Your LivePlan Small Business Plan – Ownership and Legal Structure


“Do I need to form an LLC?”

As a CPA, this is one of the most popular questions I receive when someone is just starting a small business. It is also the subject of this section of the Complete Guide to Creating a LivePlan.

Your LivePlan Small Business Plan - Ownership and Legal Structure

If you’ve already determined your business’s ownership and legal structure, this section should be pretty self-explanatory.  

Define who owns the business and what form of legal structure has been adopted.

However, if this still undetermined, this post provides a brief rundown of what you need to consider.

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When it comes to defining your ownership and legal structure, there are two main questions to consider:

  1. Will your business have more than one owner?
  2. Will you adopt a legal structure other than the default prescribed by the Internal Revenue Service?

TIP: It is important to keep in mind that adopting a different legal structure, such as an LLC, does not necessarily change how your business is taxed. A common misconception among new business owners is that forming an LLC will help save on taxes, which is untrue. Forming an LLC is much more about legal protection than it is about tax savings.

Read on for details on what should be considered related to ownership and adopting a legal structure.


One Owner

In the simplest, most common form of business ownership and structure in the United States, the sole proprietorship, one person owns and operates the business.

If you are starting your business yourself, will be running it yourself and do not need investors, there is likely no need to take on outside partners.

You can keep it simple and own 100% of your business.

The decision that must be made, as it pertains to this section of your business plan, is whether you need to adopt a different legal structure for legal protection.

You can read more about that later in this post.

More Than One Owner

The reasons for needing to take on partners are varied.

For example, you may have come up with the business idea with someone else, may need other people with a complimentary set of skills to help you run the business, or may need outside, equity investors (read more about financing here).

The list of reasons for taking on partners could fill a book and your reasons will likely be unique.

Document who will own the business and then move on to the slightly more complex issue of how it will be legally structured.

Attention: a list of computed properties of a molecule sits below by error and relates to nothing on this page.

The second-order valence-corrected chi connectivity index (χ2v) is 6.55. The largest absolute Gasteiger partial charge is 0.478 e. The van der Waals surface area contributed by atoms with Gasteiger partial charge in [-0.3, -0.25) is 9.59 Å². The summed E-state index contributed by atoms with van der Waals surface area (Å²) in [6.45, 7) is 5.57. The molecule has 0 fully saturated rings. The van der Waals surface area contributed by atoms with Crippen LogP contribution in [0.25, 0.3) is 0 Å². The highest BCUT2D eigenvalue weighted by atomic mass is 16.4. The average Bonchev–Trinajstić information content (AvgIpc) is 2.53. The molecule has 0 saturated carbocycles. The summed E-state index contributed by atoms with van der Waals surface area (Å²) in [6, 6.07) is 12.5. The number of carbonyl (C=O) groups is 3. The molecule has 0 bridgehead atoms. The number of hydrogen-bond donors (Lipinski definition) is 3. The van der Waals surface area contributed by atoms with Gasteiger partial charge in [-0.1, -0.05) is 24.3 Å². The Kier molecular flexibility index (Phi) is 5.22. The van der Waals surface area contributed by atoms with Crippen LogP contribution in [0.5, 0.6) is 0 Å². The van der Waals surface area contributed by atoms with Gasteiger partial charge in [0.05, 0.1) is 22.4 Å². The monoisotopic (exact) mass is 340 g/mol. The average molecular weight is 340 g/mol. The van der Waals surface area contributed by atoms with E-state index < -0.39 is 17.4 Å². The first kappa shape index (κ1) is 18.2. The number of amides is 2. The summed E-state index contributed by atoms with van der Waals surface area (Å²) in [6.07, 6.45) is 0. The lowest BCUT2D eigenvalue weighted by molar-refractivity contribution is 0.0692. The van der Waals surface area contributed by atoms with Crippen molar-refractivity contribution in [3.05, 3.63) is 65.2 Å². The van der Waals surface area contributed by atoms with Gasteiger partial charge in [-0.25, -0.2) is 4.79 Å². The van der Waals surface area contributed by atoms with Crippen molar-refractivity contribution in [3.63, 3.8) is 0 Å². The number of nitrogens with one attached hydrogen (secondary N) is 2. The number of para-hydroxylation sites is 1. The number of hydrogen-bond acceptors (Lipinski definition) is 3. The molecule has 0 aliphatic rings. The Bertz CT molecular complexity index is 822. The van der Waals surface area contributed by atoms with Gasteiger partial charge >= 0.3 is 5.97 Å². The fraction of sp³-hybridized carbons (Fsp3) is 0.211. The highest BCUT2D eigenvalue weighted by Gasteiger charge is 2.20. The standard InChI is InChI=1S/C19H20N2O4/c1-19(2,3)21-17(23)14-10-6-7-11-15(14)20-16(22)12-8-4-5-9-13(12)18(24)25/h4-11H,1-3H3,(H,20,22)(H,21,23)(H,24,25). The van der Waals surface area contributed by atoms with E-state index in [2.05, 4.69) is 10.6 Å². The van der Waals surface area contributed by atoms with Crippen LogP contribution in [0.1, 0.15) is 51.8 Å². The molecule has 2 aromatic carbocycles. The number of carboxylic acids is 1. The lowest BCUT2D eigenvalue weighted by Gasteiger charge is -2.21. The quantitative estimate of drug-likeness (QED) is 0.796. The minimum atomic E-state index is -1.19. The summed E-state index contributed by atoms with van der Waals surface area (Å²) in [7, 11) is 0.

Legal Structure

There are lots of options when it comes to deciding how to legally structure your business in America.

Here, I touch on the most popular forms.

Sole Proprietorship

Default for one business owner
  • One owner
  • Report income on personal tax return
  • Unlimited liability for business debts and legal obligations
  • Simplest form of business

General Partnership

Default for more than one owner
  • More than one owner
  • Report income on partnership tax return, which passes through to individual
  • Unlimited liability for business debts and legal obligations for all partners
  • Simplest form of partnership

Limited Partnership

Must file paperwork with state
  • More than one owner
  • Report income on partnership tax return, which passes through to individual
  • Unlimited liability for general, managing partners
  • Limited liability for limited, non-managing partners

Sole Proprietorship

If you are the only owner of your business, you are classified as a sole proprietorship by default for legal and tax purposes.

All income and expenses are reported on a Schedule C on your individual income tax return.

You bare all legal risk for decisions made in your business.

If something happens in your business that leads to legal action, your personal assets are at risk.

Legal protection is the main reason that you need to consider adopting a different form of legal structure.

If there is little to no legal risk involved in your business, operating as a sole proprietorship should suffice.


If your business is owned by more than one person, you are classified as a general partnership by default for legal and tax purposes.

All income and expenses are reported on a separate partnership income tax return.

The purpose of a partnership tax return is to report and divide the income and expenses of the partnership based on the partnership agreement.

The partnership does not pay any income tax.